Domestic workers union wants new minimum wage

| Bernard Chiguvare
South African Domestic Services and Allied Workers Union (SADSAWU) protesting outside parliament. Photo by Bernard Chiguvare.

On Thursday, a group of about ten women marched to parliament to protest against the delay by government to extend certain basic rights to domestic workers.

“We are here to say to the government you are taking a long time to respond to our plight. It is really high time for the government to look into the plight of domestic and farm workers. We also contribute to the economy of the country,’’ says Hester Stephens, 67, president of South African Domestic Services and Allied Workers Union (SADSAWU).

Stephens, who is still working as a domestic worker, started work at age 15. She is unhappy with the salary and work conditions of many domestic workers.

“We really feel as domestic workers we should get the recognition for the work we do, because there is no way the employer will feel his or her property is safe if they do not leave a domestic worker at home … The R1,800 minimum wage is not enough for travel, accommodation and food. We are asking the government to peg it at R3,500”.

Stephen showed GroundUp a letter addressed to Minister Mildred Oliphant dated 3 February 2015.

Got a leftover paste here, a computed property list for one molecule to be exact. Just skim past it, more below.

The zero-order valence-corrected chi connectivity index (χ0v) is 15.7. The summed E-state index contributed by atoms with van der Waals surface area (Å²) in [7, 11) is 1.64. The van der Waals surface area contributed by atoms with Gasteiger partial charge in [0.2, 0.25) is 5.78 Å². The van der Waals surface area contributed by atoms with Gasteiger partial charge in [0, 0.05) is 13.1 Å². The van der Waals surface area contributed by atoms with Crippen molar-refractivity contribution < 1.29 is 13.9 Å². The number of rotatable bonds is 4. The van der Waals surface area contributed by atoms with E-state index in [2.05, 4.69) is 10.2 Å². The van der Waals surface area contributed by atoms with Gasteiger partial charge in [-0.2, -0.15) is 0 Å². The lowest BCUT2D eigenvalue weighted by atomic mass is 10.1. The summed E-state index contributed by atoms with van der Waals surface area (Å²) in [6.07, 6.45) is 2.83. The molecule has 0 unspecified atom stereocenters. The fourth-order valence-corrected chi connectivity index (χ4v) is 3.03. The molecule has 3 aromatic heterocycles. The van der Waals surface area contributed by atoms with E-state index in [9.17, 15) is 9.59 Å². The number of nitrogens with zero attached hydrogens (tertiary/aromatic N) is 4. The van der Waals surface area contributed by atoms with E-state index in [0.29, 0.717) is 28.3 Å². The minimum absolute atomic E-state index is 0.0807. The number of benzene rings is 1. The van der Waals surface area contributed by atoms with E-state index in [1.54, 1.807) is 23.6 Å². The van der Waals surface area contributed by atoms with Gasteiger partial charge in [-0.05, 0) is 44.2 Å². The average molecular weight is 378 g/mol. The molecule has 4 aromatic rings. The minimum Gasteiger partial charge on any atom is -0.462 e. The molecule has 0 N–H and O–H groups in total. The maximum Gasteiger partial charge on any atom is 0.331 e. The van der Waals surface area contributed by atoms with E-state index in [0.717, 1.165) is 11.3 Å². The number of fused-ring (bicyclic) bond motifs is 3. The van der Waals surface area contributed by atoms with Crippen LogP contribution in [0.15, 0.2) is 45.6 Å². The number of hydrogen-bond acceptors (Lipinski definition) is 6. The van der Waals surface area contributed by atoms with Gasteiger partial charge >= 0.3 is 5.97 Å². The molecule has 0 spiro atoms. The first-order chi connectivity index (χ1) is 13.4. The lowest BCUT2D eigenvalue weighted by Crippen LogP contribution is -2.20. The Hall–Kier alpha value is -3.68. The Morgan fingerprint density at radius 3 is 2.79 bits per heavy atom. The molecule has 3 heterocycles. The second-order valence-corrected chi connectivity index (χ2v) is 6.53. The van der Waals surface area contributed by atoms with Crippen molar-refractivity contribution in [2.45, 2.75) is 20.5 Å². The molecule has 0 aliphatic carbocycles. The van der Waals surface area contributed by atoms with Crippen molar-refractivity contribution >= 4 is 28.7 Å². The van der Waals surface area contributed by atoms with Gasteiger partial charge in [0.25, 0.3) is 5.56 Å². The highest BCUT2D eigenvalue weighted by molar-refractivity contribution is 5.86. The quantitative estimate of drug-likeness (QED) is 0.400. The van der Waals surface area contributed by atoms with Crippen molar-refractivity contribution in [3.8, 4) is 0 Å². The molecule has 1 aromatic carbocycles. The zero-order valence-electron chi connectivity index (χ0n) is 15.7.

“Employers do not compensate for any injury at work,” says Stephens. Part of the letter reads: ‘We therefore call on you to take immediate steps to commence the process of extending the scope of Compensation for Occupational Injuries and Diseases Act (COIDA)’.

According to Stephens, SADSAWU had not received any response from the government within the 30 days stipulated in the letter.

Sindiswe Ningiza, 52, from Khayelitsha, the organiser of the protest, felt the same rights they are fighting for should also be extended to migrant workers.

“We also feel migrant workers should enjoy the same rights as us in respect of salaries. These people come to South Africa for a purpose and they must be educated about their rights,” says Ningiza.

Elizabeth Ely, 54 and a mother of 3, was equally frustrated. “The minimum wage is too little to keep us going for the month,” says Ely.

Joyclin Diamond, 52, who used to work for an Early Child Development centre in Khayelitsha, also joined the protesters. “I am out of work since December last year,” she said. “My concern is that our employer did not call us back nor pay us for December. We were not given any form of compensation.” Diamond said she worked for eight years at the centre. The matter is now with SADSAWU.

The Minister of Labour was not available for comment.

TOPICS:  Labour

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